Cold fusion is back at the American Chemical Society
Chemistry meeting grants audience to low-energy nuclear work.
After an 18-year hiatus, the American Chemical Society (ACS) seems to be warming to cold fusion. Today that society is holding a symposium at their national meeting in Chicago, Illinois, on 'low-energy nuclear reactions', the official name for cold fusion.
Some say the move shows that researchers are re-opening their eyes to work in this field. Others maintain that there is still no evidence for cold fusion and see the session only as a curiosity.
Back in 1989, Martin Fleischmann and Stanley Pons sparked a controversy when they announced that they had created excess energy from an electrochemical reaction of deuterium and palladium at near-room temperature. They announced that the energy could only be explained by a nuclear reaction, which could possibly yield cheap, clean energy for the world.
Fleischmann and Pons were first hailed as heroes, but then no one could reproduce their results. Some say the field has never recovered from the scandal that surrounded the dramatic rise and fall of the idea at that time.
When Pons spoke at an ACS meeting in 1989 he was greeted by a standing ovation from a packed hall of thousands of chemists. The ACS has not run a session on cold fusion since. And when it was first suggested to environmental chemistry programme chair Gopal Coimbatore that a session should now be convened he was initially inclined to say no. "The skepticism is built into everyone," he says.
But he was persuaded. "It's been a long time," says Coimbatore, whose own research is in biosensors and toxicology, "let's look at it again."
Fleischmann, now in his 80s, has recently done a raft of calculations and tests that he says proves that his data are not just a mistake. "I've seen these effects, I'm convinced they're real," says Melvin Miles of the University of La Verne, California, who presented Fleischmann's results at the symposium. Fleischmann's calculations show that his measurements of the power given off were accurate to plus or minus 0.1 milliwatts, says Miles; and Miles says he has seen hundreds of milliwatts of power given off in these experiments, so the error is too small to account for the result, he adds.
Others are less convinced. "It still looks a lot like 1989," says vocal cold-fusion critic Robert Park at the University of Maryland. "If anything is going on, it's not fusion."
That cold-fusion critics such as Park even acknowledge there might be any effect at all is a major change in attitude, says Frank Gordon from the US Navy's Space and Naval Warfare Systems Center in San Diego, California, who is also working on low-energy nuclear reactions with colleagues Stan Szpak and Pamela Mosier-Boss.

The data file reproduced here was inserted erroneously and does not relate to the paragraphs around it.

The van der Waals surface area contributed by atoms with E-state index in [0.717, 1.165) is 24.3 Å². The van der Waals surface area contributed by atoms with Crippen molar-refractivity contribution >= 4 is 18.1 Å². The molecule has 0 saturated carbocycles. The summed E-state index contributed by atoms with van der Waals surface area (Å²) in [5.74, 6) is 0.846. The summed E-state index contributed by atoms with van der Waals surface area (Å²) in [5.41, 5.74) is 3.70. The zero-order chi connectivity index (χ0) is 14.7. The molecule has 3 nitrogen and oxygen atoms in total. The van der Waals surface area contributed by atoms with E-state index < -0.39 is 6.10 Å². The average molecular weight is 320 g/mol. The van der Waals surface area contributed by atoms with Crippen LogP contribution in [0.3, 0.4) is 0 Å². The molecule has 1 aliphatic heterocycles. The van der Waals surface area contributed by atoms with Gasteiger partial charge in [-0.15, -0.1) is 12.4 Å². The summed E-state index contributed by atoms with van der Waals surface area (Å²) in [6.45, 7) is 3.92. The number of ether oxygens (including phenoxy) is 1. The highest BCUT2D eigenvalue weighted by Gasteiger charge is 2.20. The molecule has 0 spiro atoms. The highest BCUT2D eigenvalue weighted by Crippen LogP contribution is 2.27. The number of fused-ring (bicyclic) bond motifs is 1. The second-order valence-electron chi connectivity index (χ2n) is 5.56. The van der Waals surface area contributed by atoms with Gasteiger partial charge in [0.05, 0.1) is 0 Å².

The American Physical Society (APS), in contrast to its chemical counterpart, regularly holds cold-fusion sessions at its annual meetings. At the March 2007 meeting, the society ran for the first time its two cold-fusion sessions on the first, rather than last (and poorly attended) day. And the sessions attracted a new, if tentative audience, says Gordon. "There were people that came and sat at the back of the room," he says.
The ACS session today granted them an audience of about a dozen people.
Mosier-Boss presented her team's latest results with a technique called co-deposition, where they electrochemically deposit palladium onto a cathode in the presence of deuterium — a heavy isotope of hydrogen. During their electrochemical reactions they have seen mini explosions, evidence for neutron and tritium production, and a warming of the cell that can't be accounted for by normal chemistry, they say — although they are careful to avoid the 'CF' words.
"We have shown it's possible to stimulate nuclear reactions by electrochemical methods," says Gordon. Others say this conclusion is premature. But they have published some 16 papers over the past 18 years, including one earlier this year1.
Miles is also careful to avoid using the words 'cold fusion'. "There are code names you can use," he says. In 2004 Miles and colleagues were granted a US patent for a palladium material doped with boron for use in low-energy nuclear reactions, but if the patent application contained the CF words it would never have been granted, Miles says. "We kind of disguised what we did."
Just in case
The ACS meeting has sustainability as its theme, and the energy problems facing the world might have prompted the renewed interest in cold fusion in that forum. "We're going to face a severe energy crisis soon," the ACS's Coimbatore says, "Scientists are the most able ones to look for a new source."
But most are for the moment skeptical that low-energy nuclear reactions are the way forward. "The Pons-Fleischmann fiasco damaged the subject but it is the lack of a clear scientific, experimental demonstration of the effect that does the real damage," says Michael Loughlin, who works on another sort of fusion — very, very hot fusion — with the UK Atomic Energy Authority in Culham. "There is no strong evidence that nuclear fusion is taking place."
Loughlin sees no great significance in the ACS's inclusion of cold fusion this year, but says it is good that there is a forum for discussion, "just in case some progress is made".
Others are more scathing: "It's like a Christian convention having a sermon on Islam," said one chemist, who declined to be named, when he heard about the session.
- Szpak S., et al. Naturwissenschaften, (2007) DOI:10.1007/s00114-007-0221-7.